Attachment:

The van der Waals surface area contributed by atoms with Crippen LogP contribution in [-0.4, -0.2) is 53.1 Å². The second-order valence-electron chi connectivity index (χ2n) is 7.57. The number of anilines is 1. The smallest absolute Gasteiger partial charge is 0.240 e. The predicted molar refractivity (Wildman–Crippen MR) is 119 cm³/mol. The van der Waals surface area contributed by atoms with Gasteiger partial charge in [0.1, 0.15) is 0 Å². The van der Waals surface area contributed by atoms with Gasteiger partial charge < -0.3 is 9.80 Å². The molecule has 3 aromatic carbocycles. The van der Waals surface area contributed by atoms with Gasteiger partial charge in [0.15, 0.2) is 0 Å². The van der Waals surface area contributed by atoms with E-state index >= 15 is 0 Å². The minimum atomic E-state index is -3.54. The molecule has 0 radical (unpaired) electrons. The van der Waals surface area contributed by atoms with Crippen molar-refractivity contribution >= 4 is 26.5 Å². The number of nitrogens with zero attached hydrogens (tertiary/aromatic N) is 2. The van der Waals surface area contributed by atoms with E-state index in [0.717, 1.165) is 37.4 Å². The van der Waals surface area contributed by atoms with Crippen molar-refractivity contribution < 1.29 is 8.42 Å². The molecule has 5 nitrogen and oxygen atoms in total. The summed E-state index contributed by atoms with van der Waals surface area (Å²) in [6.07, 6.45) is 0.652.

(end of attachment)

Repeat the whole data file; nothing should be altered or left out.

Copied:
The van der Waals surface area contributed by atoms with Crippen LogP contribution in [-0.4, -0.2) is 53.1 Å². The second-order valence-electron chi connectivity index (χ2n) is 7.57. The number of anilines is 1. The smallest absolute Gasteiger partial charge is 0.240 e. The predicted molar refractivity (Wildman–Crippen MR) is 119 cm³/mol. The van der Waals surface area contributed by atoms with Gasteiger partial charge in [0.1, 0.15) is 0 Å². The van der Waals surface area contributed by atoms with Gasteiger partial charge < -0.3 is 9.80 Å². The molecule has 3 aromatic carbocycles. The van der Waals surface area contributed by atoms with Gasteiger partial charge in [0.15, 0.2) is 0 Å². The van der Waals surface area contributed by atoms with E-state index >= 15 is 0 Å². The minimum atomic E-state index is -3.54. The molecule has 0 radical (unpaired) electrons. The van der Waals surface area contributed by atoms with Crippen molar-refractivity contribution >= 4 is 26.5 Å². The number of nitrogens with zero attached hydrogens (tertiary/aromatic N) is 2. The van der Waals surface area contributed by atoms with E-state index in [0.717, 1.165) is 37.4 Å². The van der Waals surface area contributed by atoms with Crippen molar-refractivity contribution < 1.29 is 8.42 Å². The molecule has 5 nitrogen and oxygen atoms in total. The summed E-state index contributed by atoms with van der Waals surface area (Å²) in [6.07, 6.45) is 0.652.